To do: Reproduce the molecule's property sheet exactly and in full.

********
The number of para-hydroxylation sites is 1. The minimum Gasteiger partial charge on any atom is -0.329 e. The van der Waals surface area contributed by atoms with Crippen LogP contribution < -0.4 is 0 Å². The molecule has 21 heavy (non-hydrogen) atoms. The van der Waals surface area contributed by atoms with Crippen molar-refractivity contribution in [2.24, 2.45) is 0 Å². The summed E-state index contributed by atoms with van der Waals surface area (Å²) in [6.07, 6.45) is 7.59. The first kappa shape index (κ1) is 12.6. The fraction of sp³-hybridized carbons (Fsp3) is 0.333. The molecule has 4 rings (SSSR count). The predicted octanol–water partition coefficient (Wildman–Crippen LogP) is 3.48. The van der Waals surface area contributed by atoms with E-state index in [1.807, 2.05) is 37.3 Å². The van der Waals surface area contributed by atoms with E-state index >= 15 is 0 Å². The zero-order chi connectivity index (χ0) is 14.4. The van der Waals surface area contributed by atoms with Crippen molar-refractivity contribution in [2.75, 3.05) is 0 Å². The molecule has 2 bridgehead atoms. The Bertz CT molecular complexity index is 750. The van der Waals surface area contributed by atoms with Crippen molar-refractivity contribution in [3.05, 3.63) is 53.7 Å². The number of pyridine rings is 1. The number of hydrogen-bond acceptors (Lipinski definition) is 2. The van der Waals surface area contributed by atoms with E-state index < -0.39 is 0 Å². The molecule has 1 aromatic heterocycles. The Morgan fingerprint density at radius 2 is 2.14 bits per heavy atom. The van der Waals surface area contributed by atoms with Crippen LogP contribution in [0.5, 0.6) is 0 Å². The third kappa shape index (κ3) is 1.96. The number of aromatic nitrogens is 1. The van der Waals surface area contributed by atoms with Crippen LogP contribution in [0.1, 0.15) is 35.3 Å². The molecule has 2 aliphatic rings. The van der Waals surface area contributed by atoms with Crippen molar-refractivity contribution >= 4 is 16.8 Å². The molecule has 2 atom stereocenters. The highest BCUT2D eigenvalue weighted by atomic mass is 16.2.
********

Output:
The number of para-hydroxylation sites is 1. The minimum Gasteiger partial charge on any atom is -0.329 e. The van der Waals surface area contributed by atoms with Crippen LogP contribution < -0.4 is 0 Å². The molecule has 21 heavy (non-hydrogen) atoms. The van der Waals surface area contributed by atoms with Crippen molar-refractivity contribution in [2.24, 2.45) is 0 Å². The summed E-state index contributed by atoms with van der Waals surface area (Å²) in [6.07, 6.45) is 7.59. The first kappa shape index (κ1) is 12.6. The fraction of sp³-hybridized carbons (Fsp3) is 0.333. The molecule has 4 rings (SSSR count). The predicted octanol–water partition coefficient (Wildman–Crippen LogP) is 3.48. The van der Waals surface area contributed by atoms with E-state index in [1.807, 2.05) is 37.3 Å². The van der Waals surface area contributed by atoms with E-state index >= 15 is 0 Å². The zero-order chi connectivity index (χ0) is 14.4. The van der Waals surface area contributed by atoms with Crippen molar-refractivity contribution in [2.75, 3.05) is 0 Å². The molecule has 2 bridgehead atoms. The Bertz CT molecular complexity index is 750. The van der Waals surface area contributed by atoms with Crippen molar-refractivity contribution in [3.05, 3.63) is 53.7 Å². The number of pyridine rings is 1. The number of hydrogen-bond acceptors (Lipinski definition) is 2. The van der Waals surface area contributed by atoms with E-state index < -0.39 is 0 Å². The molecule has 1 aromatic heterocycles. The Morgan fingerprint density at radius 2 is 2.14 bits per heavy atom. The van der Waals surface area contributed by atoms with Crippen LogP contribution in [0.5, 0.6) is 0 Å². The third kappa shape index (κ3) is 1.96. The number of aromatic nitrogens is 1. The van der Waals surface area contributed by atoms with Crippen LogP contribution in [0.1, 0.15) is 35.3 Å². The molecule has 2 aliphatic rings. The van der Waals surface area contributed by atoms with Crippen molar-refractivity contribution >= 4 is 16.8 Å². The molecule has 2 atom stereocenters. The highest BCUT2D eigenvalue weighted by atomic mass is 16.2.